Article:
Kerry Washington said the most inspiring things about women supporting each other at Sundance, and we should all follow her advice
all of the events at this year’s Sundance Film Festival, I was most excited for the Women at Sundance Brunch on Monday.
The brunch would have all of my favorite things: Women supporting other women, breakfast foods, mimosas, and – omgomgomg – Kerry Washington.
When I found out Washington would be attending the brunch to sit down and talk about women in film with Kimberly Steward, a producer of Manchester by the Sea, it was pretty hard not to immediately jump for joy.
The event itself was impressive: Women gathered on benches to chat with Sundance Fellows and other filmmakers while enjoying custom crepes (yum!) and live music. But it wasn’t until Washington and Steward took the stage that the magic really started.
Washington is perhaps most famous for playing the Washington D.C. superwoman Olivia Pope on ABC’s Scandal, though she actually got her start at Sundance in 2000, when the movie Our Song premiered. Since then she’s starred in dozens of movies and TV-shows, including the stunning HBO drama Confirmation, in which she played Anita Hill, the attorney and academic who testified against Supreme Court Justice Clarence Thomas in a sexual harassment case.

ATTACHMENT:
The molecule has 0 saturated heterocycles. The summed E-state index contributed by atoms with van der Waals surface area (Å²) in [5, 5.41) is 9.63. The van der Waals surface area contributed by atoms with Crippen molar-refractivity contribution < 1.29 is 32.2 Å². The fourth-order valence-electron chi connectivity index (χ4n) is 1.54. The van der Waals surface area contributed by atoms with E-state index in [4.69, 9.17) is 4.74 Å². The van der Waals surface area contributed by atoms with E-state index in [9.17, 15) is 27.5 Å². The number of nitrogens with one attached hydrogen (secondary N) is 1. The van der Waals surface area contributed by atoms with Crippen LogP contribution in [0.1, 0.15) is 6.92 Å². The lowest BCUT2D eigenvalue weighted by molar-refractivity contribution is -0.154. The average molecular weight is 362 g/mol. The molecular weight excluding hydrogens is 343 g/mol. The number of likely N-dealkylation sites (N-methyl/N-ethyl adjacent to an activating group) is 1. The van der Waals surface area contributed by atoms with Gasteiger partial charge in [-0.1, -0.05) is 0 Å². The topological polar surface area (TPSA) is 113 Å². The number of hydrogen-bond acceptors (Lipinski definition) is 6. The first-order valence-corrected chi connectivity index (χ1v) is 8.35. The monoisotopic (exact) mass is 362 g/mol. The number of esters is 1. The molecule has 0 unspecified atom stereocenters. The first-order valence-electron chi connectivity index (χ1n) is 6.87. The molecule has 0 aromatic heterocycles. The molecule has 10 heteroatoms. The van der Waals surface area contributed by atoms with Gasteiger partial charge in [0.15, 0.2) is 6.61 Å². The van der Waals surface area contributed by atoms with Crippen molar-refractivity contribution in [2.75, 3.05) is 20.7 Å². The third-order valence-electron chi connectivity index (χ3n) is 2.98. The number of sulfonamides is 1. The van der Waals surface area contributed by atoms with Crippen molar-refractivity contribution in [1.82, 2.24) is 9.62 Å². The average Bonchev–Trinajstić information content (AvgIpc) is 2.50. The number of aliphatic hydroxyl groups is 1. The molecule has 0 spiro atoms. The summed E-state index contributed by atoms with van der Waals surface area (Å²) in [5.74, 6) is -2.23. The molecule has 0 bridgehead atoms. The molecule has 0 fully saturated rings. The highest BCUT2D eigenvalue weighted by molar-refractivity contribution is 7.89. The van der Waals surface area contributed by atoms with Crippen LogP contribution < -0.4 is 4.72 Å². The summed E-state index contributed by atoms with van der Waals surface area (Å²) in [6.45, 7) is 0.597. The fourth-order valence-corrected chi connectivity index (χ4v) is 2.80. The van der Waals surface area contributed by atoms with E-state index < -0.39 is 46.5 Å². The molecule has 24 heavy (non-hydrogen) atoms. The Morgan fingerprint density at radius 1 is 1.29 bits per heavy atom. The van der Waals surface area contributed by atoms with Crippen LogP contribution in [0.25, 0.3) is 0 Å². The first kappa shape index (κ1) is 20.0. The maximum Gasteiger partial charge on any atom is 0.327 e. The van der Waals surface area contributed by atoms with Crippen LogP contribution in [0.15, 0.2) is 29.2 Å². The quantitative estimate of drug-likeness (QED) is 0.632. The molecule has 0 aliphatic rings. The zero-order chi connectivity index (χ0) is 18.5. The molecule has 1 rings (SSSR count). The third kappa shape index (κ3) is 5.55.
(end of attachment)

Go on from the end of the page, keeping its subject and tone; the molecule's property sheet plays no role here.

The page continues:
Washington, who has years of experience carving a way for herself in a room full of white dudes, had a lot to say about getting a seat at the table – and helping other women get there once you score a seat yourself.
“Sometimes the people who are in charge of those rooms, they want us to feel lucky to be in the room…but that doesn’t mean that I don’t get to bring other people with me,” she said. “We need to have the courage to say, ‘Great, I’m so happy you’ve given me this deal. I’m also going to hire another woman to help me run this company, and I’m also going to do a movie about a woman, and, you know what, I’m going to hire an Academy Award-winning woman to write it.’ Never accept that us being alone in the room is enough.”
I couldn’t help but get emotional as Kerry spoke. She was so passionate, so confident, and every word that left her lips was meant to empower the female filmmakers and journalists who came to see her.
She understands that women are not in competition with one another, and it won’t be until we stop viewing each other as such that we will be able to tear down the systems that limit our opportunities in the first place.
“Being alone in the room is exhausting…you feel like you have to stand up for the entire gender, or race, or both…having one [woman] in the room lets [men] off the hook, and they don’t have to be fully accountable, having two in the room still makes you a minority…three in the room is what it must be at, minimum.”